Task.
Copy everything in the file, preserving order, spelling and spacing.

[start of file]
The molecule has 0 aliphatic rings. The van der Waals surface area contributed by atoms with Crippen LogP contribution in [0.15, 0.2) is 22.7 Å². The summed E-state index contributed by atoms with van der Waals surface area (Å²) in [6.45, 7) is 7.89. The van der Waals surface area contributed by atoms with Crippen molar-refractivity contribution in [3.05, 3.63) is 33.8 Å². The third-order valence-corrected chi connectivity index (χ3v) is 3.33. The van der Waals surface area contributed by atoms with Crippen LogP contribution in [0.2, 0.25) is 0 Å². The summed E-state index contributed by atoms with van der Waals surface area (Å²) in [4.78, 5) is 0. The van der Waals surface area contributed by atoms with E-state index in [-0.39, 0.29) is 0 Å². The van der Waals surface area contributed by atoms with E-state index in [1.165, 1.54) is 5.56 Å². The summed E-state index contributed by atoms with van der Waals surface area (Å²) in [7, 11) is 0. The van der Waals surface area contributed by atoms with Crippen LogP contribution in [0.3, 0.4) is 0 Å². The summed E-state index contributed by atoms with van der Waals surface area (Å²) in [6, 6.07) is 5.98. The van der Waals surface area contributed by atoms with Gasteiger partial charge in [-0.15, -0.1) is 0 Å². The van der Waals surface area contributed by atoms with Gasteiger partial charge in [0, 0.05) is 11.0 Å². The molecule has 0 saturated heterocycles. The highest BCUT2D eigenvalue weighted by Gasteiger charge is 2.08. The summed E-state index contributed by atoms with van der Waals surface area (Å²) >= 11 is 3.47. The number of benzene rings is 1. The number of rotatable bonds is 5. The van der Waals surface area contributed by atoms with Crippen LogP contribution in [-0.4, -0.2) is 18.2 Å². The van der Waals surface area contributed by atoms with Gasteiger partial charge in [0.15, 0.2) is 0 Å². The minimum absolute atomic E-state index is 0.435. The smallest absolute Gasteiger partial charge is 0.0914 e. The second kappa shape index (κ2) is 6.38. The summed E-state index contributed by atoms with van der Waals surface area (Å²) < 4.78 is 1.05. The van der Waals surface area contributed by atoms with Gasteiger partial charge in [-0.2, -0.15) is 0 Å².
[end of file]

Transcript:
The molecule has 0 aliphatic rings. The van der Waals surface area contributed by atoms with Crippen LogP contribution in [0.15, 0.2) is 22.7 Å². The summed E-state index contributed by atoms with van der Waals surface area (Å²) in [6.45, 7) is 7.89. The van der Waals surface area contributed by atoms with Crippen molar-refractivity contribution in [3.05, 3.63) is 33.8 Å². The third-order valence-corrected chi connectivity index (χ3v) is 3.33. The van der Waals surface area contributed by atoms with Crippen LogP contribution in [0.2, 0.25) is 0 Å². The summed E-state index contributed by atoms with van der Waals surface area (Å²) in [4.78, 5) is 0. The van der Waals surface area contributed by atoms with E-state index in [-0.39, 0.29) is 0 Å². The van der Waals surface area contributed by atoms with E-state index in [1.165, 1.54) is 5.56 Å². The summed E-state index contributed by atoms with van der Waals surface area (Å²) in [7, 11) is 0. The van der Waals surface area contributed by atoms with Crippen LogP contribution in [0.3, 0.4) is 0 Å². The summed E-state index contributed by atoms with van der Waals surface area (Å²) in [6, 6.07) is 5.98. The van der Waals surface area contributed by atoms with Gasteiger partial charge in [-0.15, -0.1) is 0 Å². The van der Waals surface area contributed by atoms with Gasteiger partial charge in [0, 0.05) is 11.0 Å². The molecule has 0 saturated heterocycles. The highest BCUT2D eigenvalue weighted by Gasteiger charge is 2.08. The summed E-state index contributed by atoms with van der Waals surface area (Å²) >= 11 is 3.47. The number of benzene rings is 1. The number of rotatable bonds is 5. The van der Waals surface area contributed by atoms with Crippen LogP contribution in [-0.4, -0.2) is 18.2 Å². The van der Waals surface area contributed by atoms with Gasteiger partial charge in [0.15, 0.2) is 0 Å². The minimum absolute atomic E-state index is 0.435. The smallest absolute Gasteiger partial charge is 0.0914 e. The second kappa shape index (κ2) is 6.38. The summed E-state index contributed by atoms with van der Waals surface area (Å²) < 4.78 is 1.05. The van der Waals surface area contributed by atoms with Gasteiger partial charge in [-0.2, -0.15) is 0 Å².